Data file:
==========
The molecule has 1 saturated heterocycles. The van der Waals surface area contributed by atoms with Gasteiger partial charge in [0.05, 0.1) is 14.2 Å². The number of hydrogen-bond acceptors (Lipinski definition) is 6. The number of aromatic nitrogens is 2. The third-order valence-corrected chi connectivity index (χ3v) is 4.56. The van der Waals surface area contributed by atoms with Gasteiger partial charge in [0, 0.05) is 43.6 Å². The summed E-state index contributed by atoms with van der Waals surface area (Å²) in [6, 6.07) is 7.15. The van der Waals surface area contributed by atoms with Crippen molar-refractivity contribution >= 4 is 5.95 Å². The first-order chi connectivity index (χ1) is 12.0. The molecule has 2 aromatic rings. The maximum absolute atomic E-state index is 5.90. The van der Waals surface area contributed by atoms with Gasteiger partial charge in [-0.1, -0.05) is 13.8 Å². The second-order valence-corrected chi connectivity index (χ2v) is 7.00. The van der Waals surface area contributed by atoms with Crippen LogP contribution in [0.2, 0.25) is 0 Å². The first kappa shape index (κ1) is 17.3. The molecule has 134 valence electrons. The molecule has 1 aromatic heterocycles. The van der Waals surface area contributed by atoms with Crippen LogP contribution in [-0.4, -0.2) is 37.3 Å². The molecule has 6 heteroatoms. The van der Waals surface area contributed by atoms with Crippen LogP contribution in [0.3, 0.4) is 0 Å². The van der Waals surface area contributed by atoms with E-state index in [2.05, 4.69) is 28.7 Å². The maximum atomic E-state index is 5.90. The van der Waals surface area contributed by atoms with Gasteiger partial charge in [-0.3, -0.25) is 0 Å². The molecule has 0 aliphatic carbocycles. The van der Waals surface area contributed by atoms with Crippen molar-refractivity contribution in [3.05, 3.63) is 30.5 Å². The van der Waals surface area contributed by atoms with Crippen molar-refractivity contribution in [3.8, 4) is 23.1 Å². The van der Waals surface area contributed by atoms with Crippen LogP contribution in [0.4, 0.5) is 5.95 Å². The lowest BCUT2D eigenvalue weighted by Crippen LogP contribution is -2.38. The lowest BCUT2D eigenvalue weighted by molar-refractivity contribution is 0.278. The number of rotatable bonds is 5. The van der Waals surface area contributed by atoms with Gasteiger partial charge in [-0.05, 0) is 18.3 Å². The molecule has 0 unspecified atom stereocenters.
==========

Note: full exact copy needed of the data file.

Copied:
The molecule has 1 saturated heterocycles. The van der Waals surface area contributed by atoms with Gasteiger partial charge in [0.05, 0.1) is 14.2 Å². The number of hydrogen-bond acceptors (Lipinski definition) is 6. The number of aromatic nitrogens is 2. The third-order valence-corrected chi connectivity index (χ3v) is 4.56. The van der Waals surface area contributed by atoms with Gasteiger partial charge in [0, 0.05) is 43.6 Å². The summed E-state index contributed by atoms with van der Waals surface area (Å²) in [6, 6.07) is 7.15. The van der Waals surface area contributed by atoms with Crippen molar-refractivity contribution >= 4 is 5.95 Å². The first-order chi connectivity index (χ1) is 12.0. The molecule has 2 aromatic rings. The maximum absolute atomic E-state index is 5.90. The van der Waals surface area contributed by atoms with Gasteiger partial charge in [-0.1, -0.05) is 13.8 Å². The second-order valence-corrected chi connectivity index (χ2v) is 7.00. The van der Waals surface area contributed by atoms with Crippen LogP contribution in [0.2, 0.25) is 0 Å². The first kappa shape index (κ1) is 17.3. The molecule has 134 valence electrons. The molecule has 1 aromatic heterocycles. The van der Waals surface area contributed by atoms with Crippen LogP contribution in [-0.4, -0.2) is 37.3 Å². The molecule has 6 heteroatoms. The van der Waals surface area contributed by atoms with Crippen LogP contribution in [0.3, 0.4) is 0 Å². The van der Waals surface area contributed by atoms with E-state index in [2.05, 4.69) is 28.7 Å². The maximum atomic E-state index is 5.90. The van der Waals surface area contributed by atoms with Gasteiger partial charge in [-0.3, -0.25) is 0 Å². The molecule has 0 aliphatic carbocycles. The van der Waals surface area contributed by atoms with Crippen molar-refractivity contribution in [3.05, 3.63) is 30.5 Å². The van der Waals surface area contributed by atoms with Crippen molar-refractivity contribution in [3.8, 4) is 23.1 Å². The van der Waals surface area contributed by atoms with Crippen LogP contribution in [0.4, 0.5) is 5.95 Å². The lowest BCUT2D eigenvalue weighted by Crippen LogP contribution is -2.38. The lowest BCUT2D eigenvalue weighted by molar-refractivity contribution is 0.278. The number of rotatable bonds is 5. The van der Waals surface area contributed by atoms with Gasteiger partial charge in [-0.05, 0) is 18.3 Å². The molecule has 0 unspecified atom stereocenters.